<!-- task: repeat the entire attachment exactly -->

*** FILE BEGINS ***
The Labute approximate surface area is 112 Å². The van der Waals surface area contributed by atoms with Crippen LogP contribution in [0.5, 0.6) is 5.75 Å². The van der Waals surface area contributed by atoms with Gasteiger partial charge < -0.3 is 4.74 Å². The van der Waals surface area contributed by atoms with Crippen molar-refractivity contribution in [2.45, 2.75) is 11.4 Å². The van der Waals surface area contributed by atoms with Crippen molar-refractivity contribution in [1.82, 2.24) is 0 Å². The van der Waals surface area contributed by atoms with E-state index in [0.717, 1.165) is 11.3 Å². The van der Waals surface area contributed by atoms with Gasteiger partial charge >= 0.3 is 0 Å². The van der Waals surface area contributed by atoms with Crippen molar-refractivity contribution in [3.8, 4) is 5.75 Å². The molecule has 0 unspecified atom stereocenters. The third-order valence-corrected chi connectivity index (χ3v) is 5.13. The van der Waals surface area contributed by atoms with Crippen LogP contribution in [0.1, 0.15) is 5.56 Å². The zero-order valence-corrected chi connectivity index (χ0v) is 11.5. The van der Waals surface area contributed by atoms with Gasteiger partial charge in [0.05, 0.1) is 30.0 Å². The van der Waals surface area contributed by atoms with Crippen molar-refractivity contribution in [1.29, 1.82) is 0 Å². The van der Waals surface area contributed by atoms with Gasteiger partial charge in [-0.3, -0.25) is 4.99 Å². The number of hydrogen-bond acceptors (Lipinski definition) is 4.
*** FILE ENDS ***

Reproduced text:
The Labute approximate surface area is 112 Å². The van der Waals surface area contributed by atoms with Crippen LogP contribution in [0.5, 0.6) is 5.75 Å². The van der Waals surface area contributed by atoms with Gasteiger partial charge < -0.3 is 4.74 Å². The van der Waals surface area contributed by atoms with Crippen molar-refractivity contribution in [2.45, 2.75) is 11.4 Å². The van der Waals surface area contributed by atoms with Crippen molar-refractivity contribution in [1.82, 2.24) is 0 Å². The van der Waals surface area contributed by atoms with E-state index in [0.717, 1.165) is 11.3 Å². The van der Waals surface area contributed by atoms with Gasteiger partial charge >= 0.3 is 0 Å². The van der Waals surface area contributed by atoms with Crippen molar-refractivity contribution in [3.8, 4) is 5.75 Å². The molecule has 0 unspecified atom stereocenters. The third-order valence-corrected chi connectivity index (χ3v) is 5.13. The van der Waals surface area contributed by atoms with Crippen LogP contribution in [0.1, 0.15) is 5.56 Å². The zero-order valence-corrected chi connectivity index (χ0v) is 11.5. The van der Waals surface area contributed by atoms with Gasteiger partial charge in [0.05, 0.1) is 30.0 Å². The van der Waals surface area contributed by atoms with Crippen molar-refractivity contribution in [1.29, 1.82) is 0 Å². The van der Waals surface area contributed by atoms with Gasteiger partial charge in [-0.3, -0.25) is 4.99 Å². The number of hydrogen-bond acceptors (Lipinski definition) is 4.